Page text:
Thursday, June 7, 2018

Lori G. Beaman's "Deep Equality in an Era of Religious Diversity"

Lori G. Beaman is the Canada Research Chair in Religious Diversity and Social Change, Professor in the Department of Classics and Religious Studies at the University of Ottawa, and the Principal Investigator of the Religion and Diversity Project, a thirty-seven-member international research team whose focus is religion and diversity. She is the co-editor of Constructions of Self and Other in Yoga, Travel, and Tourism: A Journey to Elsewhere (with Sonia Sikka), Atheist Identities: Spaces and Social Contexts (with Steven Tomlins), and Varieties of Religious Establishment (with Winnifred Fallers Sullivan).

Beaman applied the “Page 99 Test” to her latest book, Deep Equality in an Era of Religious Diversity, and reported the following:
English writer Ford Madox Ford once said if you “Open the book to page ninety-nine, and the quality of the whole will be revealed to you.” Taking this invitation and directive to heart, I (rather serendipitously) discover that the very first word on page 99 of Deep Equality in an Era of Religious Diversity happens to be Respect, with a capital ‘R.’ There is perhaps no word (both as a noun and a verb), more foundational to my emergent work on deep equality than the notion of respect.

Deep Equality is my rather lengthy reaction to two things: law’s dominance of the notion of equality and the pervasiveness of ‘tolerance’ and ‘reasonable accommodation’ as responses to diversity. Drawing from a range of sources including interviews, novels and films, I argue that the key to living well together is deep equality, and the elements of this are to be found in everyday interactions between people which are characterized by a number of elements, including respect. I approach this from an interdisciplinary standpoint: I am trained in philosophy, law and sociology and I draw from numerous other fields of study, including sociobiology and game theory, to construct my arguments.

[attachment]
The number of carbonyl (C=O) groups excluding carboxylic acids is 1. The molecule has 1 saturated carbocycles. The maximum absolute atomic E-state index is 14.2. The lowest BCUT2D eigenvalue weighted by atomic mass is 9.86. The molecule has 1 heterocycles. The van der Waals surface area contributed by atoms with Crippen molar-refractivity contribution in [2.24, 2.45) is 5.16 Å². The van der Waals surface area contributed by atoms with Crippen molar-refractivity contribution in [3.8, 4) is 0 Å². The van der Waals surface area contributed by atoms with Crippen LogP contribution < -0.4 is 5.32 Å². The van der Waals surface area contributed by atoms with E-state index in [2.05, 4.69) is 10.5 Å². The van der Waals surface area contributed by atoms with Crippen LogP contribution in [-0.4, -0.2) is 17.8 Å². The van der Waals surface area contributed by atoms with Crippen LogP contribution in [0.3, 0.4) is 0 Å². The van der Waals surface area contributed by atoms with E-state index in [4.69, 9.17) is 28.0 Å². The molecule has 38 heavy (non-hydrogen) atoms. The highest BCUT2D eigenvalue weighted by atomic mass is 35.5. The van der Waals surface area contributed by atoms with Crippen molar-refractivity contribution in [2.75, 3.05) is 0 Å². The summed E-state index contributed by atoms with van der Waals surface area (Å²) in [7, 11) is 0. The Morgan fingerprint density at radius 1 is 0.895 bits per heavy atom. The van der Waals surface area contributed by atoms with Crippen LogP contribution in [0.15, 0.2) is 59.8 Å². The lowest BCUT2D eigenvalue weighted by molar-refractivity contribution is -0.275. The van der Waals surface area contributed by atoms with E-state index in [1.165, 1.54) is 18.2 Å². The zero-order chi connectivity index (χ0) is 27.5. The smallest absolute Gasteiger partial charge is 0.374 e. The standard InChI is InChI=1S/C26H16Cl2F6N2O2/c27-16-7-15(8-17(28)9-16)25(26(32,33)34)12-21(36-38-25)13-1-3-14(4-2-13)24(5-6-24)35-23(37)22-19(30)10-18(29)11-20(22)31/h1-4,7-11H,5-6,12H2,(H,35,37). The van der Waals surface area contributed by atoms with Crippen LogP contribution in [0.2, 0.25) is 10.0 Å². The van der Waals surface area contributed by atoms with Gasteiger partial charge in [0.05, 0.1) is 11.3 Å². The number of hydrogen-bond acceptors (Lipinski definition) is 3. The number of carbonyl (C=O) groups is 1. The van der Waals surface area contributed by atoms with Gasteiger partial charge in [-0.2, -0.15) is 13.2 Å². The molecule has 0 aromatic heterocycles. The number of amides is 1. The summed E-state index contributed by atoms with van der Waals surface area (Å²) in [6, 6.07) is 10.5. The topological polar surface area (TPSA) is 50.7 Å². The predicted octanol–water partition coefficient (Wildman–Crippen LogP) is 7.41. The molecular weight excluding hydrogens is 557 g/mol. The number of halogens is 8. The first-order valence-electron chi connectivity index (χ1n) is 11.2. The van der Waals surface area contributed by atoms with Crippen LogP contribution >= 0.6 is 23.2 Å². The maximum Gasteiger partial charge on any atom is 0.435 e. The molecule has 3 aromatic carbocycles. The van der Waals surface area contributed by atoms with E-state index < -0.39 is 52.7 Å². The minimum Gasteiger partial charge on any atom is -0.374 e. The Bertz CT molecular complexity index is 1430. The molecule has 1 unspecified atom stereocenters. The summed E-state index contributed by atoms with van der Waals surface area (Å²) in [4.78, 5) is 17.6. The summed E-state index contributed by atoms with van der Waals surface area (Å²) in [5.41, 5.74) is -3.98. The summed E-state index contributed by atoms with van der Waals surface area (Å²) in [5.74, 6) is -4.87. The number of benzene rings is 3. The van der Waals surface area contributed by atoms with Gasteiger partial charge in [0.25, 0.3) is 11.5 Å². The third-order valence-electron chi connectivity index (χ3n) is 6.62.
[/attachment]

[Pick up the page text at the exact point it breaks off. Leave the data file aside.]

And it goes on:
Page 99 is in large measure representative of the strategy of the book: using short vignettes I trace the elements of deep equality that are evidenced by those stories. Fortuitously, page 99 includes both a vignette and mentions caring, humour, forgiveness, and generosity as additional elements of deep equality. In the process of sorting out how to live well together the focus becomes similarity—not sameness (i.e. everyone is really the same) and universality, and not difference (insisting on the peculiarity of everyone). This is a tricky balance particularly when religion is thrown into the mix. Consider this quote from page 99: “Some people told stories of protectiveness and caring that were manifested not in a paternalistic way, but as extensions of the agonistic process that creates a shared place of relationship in the everyday”. When religious difference is at the center of a particular conflict or debate, the agonistic process requires a relinquishment ‘rightness’ in order to achieve harmony. Given that the root word agon (‘struggle’ or ‘contest’ from the classical Greek) implies an inherent respect for all actors in a negotiation, agonistic respect becomes the ground upon which difference (religious or otherwise) can be a fertile space for human interaction and flourishing.
Learn more about Deep Equality in an Era of Religious Diversity at the Oxford University Press website.

--Marshal Zeringue